Doyens of orchestral disco celebrate 35th birthday with best album for aeons
While we await the next wildly futuristic move from Timbaland et al, EW&F have produced the soul album of the season by recapturing their late-’70s sound. EW&F were the gods of exorbitant symphonic dance. Oddly beloved of straight white casuals, with their jazzy polyrhythms and cosmological paraphernalia?the pyramids! the bacofoil spacewear!?they were like some insane hybrid of Yes and Funkadelic. But they haven’t made a decent album since 1981’s Raise! The sluggish attempt at contemporaneity that was 1990’s Heritage and its tepid follow-ups (1993’s Millennium and 1997’s In The Name Of Love), plus the fact that the chief architect of their epic funk is suffering from Parkinson’s disease, hardly augured well for this comeback. Miraculously, The Promise is full of the sort of joyous, juicy orch-funk that made EW&F the black crossover superstars of the ’70s.
With their commercial heyday long since past, EW&F’s 19th long-player is released in the UK by a small independent. And yet they’ve hardly scaled back in terms of lavish sonics. Conceived, as per their peak albums Gratitude, All ‘N All and I Am, by occasional vocalist, songwriter, producer and bandleader Maurice White, the Duke Ellington of disco, The Promise is refreshingly unconcerned with new developments in R&B. The majority of its 17 tracks are beautifully arranged midtempo beat-ballads, which is hardly damning them with faint praise when you consider that, with “After The Love Has Gone”, EW&F invented today’s “slow jamz”.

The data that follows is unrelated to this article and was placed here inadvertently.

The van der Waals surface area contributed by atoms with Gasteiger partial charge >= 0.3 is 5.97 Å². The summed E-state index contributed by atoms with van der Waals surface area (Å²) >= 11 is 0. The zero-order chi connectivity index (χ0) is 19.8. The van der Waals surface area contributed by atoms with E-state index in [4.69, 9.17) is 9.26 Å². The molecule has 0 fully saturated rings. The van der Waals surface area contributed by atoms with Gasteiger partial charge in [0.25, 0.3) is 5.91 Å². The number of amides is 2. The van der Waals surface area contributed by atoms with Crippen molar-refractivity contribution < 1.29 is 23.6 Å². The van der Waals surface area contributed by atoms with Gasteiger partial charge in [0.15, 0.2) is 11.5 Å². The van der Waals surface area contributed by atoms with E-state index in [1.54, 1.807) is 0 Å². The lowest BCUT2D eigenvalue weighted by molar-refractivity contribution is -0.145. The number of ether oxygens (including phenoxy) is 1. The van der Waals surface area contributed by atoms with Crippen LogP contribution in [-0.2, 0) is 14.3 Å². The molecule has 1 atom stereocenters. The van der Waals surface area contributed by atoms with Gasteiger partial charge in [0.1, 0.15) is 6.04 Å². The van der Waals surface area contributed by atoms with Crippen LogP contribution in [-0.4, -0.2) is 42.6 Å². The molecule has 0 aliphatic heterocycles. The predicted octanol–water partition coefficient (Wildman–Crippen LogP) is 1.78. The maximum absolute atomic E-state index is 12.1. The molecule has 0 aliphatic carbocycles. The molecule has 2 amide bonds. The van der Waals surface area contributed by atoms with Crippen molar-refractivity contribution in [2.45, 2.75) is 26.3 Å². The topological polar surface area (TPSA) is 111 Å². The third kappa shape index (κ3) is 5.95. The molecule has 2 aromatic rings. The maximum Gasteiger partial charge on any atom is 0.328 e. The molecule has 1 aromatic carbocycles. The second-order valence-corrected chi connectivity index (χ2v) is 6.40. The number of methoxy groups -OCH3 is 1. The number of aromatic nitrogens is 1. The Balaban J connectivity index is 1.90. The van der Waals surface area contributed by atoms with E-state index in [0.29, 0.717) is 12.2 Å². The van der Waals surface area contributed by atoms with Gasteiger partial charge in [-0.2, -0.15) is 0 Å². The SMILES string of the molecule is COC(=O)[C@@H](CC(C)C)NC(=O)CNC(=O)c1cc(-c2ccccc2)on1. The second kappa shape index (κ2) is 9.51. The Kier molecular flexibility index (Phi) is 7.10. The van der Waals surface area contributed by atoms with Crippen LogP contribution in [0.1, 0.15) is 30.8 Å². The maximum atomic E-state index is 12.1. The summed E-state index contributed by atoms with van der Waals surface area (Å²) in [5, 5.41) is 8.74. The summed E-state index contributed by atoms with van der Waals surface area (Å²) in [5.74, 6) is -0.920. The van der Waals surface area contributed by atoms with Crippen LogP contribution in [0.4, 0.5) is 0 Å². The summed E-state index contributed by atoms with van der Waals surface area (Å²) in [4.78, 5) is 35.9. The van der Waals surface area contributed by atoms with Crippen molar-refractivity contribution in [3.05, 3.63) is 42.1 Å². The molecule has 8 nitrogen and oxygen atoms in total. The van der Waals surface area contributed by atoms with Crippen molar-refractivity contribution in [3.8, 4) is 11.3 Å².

There are many fine additions to the quiet-storm catalogue on The Promise, and although the titles are blandly generic (including “Where Do We Go From Here?” from 1978’s I Am sessions) and the lyrics romantic pabulum, they are made sublime by the hooks, euphoric singing?leads taken either by White or the octave-leaping Philip Bailey?and superlative musicianship. Only White, his superfreak bro’Verdine, Bailey and percussionist Ralph Johnson remain of the classic line-up, but today’s EW&F retain the near-robotic efficiency of yore. Rhythmically, only Kraftwerk are this tight. Factor in the strings and horns and you’ve got some rapturous aphrodisiac muzak.
One of pop’s most consistent hit machines, with a chart run to rival The Jam, Blondie or The Police, EW&F are braving daytime radio’s current revulsion towards Old Artists and releasing “All In The Way” as a single, on which co-stars The Emotions shoo-bee-do just like they did on “Boogie Wonderland”. There might not be anything as ecstatically infectious as “September” or “Shining Star” here, and some tracks are OTT-ishly syrupy, but for sustained sumptuousness The Promise knocks most “nu soul” into a cocked hat.